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Skylark Paperback – Mar 2 2010


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Product Details

  • Paperback: 240 pages
  • Publisher: NYRB Classics (March 2 2010)
  • Language: English
  • ISBN-10: 1590173392
  • ISBN-13: 978-1590173398
  • Product Dimensions: 20.5 x 12.8 x 1.3 cm
  • Shipping Weight: 249 g
  • Average Customer Review: 4.7 out of 5 stars  See all reviews (3 customer reviews)
  • Amazon Bestsellers Rank: #177,008 in Books (See Top 100 in Books)

Customer Reviews

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By A Customer on April 9 2004
Format: Paperback
This is an unusually fine short novel which conveys the spirit of life in small town Hungary at the turn of the 19th-20th centuries. If you are unsure where to start with Kosztolanyi, I would read Skylark first and then move on to Anna Edes or his short fiction.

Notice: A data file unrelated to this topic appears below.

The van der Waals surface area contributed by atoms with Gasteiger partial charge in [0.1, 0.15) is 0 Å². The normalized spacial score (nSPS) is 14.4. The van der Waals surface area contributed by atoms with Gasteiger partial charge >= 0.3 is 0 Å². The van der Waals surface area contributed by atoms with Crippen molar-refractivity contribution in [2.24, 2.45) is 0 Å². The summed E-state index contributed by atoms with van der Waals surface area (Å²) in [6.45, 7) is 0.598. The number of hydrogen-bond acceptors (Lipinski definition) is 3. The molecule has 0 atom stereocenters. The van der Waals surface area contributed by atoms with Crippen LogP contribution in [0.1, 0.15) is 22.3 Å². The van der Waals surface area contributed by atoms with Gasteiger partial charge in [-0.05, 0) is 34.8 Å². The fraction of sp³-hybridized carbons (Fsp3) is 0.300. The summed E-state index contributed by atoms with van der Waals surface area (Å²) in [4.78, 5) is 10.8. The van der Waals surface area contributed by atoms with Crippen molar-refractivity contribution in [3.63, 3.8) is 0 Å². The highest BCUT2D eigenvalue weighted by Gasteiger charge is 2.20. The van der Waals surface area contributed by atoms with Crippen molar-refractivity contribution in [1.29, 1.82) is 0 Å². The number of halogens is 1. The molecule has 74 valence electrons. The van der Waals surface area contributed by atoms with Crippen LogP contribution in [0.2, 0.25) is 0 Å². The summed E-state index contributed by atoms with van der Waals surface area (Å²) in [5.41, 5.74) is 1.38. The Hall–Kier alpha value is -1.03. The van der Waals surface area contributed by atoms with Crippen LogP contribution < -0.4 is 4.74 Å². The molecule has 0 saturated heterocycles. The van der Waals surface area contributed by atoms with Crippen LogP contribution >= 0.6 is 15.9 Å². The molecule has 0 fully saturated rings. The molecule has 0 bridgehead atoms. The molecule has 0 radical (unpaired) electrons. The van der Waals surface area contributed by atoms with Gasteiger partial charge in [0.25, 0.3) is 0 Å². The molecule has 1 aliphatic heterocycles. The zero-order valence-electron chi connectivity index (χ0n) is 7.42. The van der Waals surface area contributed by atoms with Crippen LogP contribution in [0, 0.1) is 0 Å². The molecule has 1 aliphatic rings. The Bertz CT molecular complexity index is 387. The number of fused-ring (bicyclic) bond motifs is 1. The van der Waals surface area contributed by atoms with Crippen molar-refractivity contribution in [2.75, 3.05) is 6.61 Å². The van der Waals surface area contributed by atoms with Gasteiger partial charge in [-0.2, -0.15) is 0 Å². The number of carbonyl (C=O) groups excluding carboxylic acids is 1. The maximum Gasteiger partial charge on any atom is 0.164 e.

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By MJ on June 23 1998
Format: Paperback
I generally agree with what the previous reviewer has stated, although I found this short novel (as well as Anna Edes) brilliant and almost totally flawless. A book which I didn't want to finish simply because I truly enjoyed the experience of reading it.
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By A Customer on June 14 1998
Format: Paperback
There is nothing earth-shattering about this novel except the unusual clarity of Kosztolányi's descriptive powers. More so than the novel Anna Édes, however, Skylark puts a burden of thought onto the reader. Kosztolányi only narrates, offering no judgements or opinions, and so his narration is very focused. The translation preserves this and is generally praiseworthy; Kosztolányi's characteristic terse, direct style and colorful phrasing come through unscathed.
This edition has a nice 10 page introduction by Péter Esterházy, which gives interesting information about the author as well as some background information about Hungarian literature. The cover and binding are, in my opinion, quite handsome also.